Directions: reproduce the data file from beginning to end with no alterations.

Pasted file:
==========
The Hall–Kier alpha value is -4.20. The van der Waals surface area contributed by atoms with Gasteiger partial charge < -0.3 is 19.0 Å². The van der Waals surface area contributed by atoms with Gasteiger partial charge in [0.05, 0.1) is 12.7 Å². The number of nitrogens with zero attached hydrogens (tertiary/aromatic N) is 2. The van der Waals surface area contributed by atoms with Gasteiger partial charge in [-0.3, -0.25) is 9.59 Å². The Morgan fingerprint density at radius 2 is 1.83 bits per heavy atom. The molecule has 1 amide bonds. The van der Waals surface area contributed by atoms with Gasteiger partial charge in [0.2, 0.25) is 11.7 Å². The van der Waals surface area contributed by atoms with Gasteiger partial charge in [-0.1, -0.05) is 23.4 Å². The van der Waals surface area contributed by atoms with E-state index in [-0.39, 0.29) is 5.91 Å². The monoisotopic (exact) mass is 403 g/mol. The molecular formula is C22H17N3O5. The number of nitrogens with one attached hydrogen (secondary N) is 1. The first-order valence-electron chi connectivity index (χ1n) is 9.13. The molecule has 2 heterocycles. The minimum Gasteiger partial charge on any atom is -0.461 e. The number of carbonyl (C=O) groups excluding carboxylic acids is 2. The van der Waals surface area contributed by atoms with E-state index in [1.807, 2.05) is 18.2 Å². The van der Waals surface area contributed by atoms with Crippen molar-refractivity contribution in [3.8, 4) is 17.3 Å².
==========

The Hall–Kier alpha value is -4.20. The van der Waals surface area contributed by atoms with Gasteiger partial charge < -0.3 is 19.0 Å². The van der Waals surface area contributed by atoms with Gasteiger partial charge in [0.05, 0.1) is 12.7 Å². The number of nitrogens with zero attached hydrogens (tertiary/aromatic N) is 2. The van der Waals surface area contributed by atoms with Gasteiger partial charge in [-0.3, -0.25) is 9.59 Å². The Morgan fingerprint density at radius 2 is 1.83 bits per heavy atom. The molecule has 1 amide bonds. The van der Waals surface area contributed by atoms with Gasteiger partial charge in [0.2, 0.25) is 11.7 Å². The van der Waals surface area contributed by atoms with Gasteiger partial charge in [-0.1, -0.05) is 23.4 Å². The van der Waals surface area contributed by atoms with E-state index in [-0.39, 0.29) is 5.91 Å². The monoisotopic (exact) mass is 403 g/mol. The molecular formula is C22H17N3O5. The number of nitrogens with one attached hydrogen (secondary N) is 1. The first-order valence-electron chi connectivity index (χ1n) is 9.13. The molecule has 2 heterocycles. The minimum Gasteiger partial charge on any atom is -0.461 e. The number of carbonyl (C=O) groups excluding carboxylic acids is 2. The van der Waals surface area contributed by atoms with E-state index in [1.807, 2.05) is 18.2 Å². The van der Waals surface area contributed by atoms with Crippen molar-refractivity contribution in [3.8, 4) is 17.3 Å².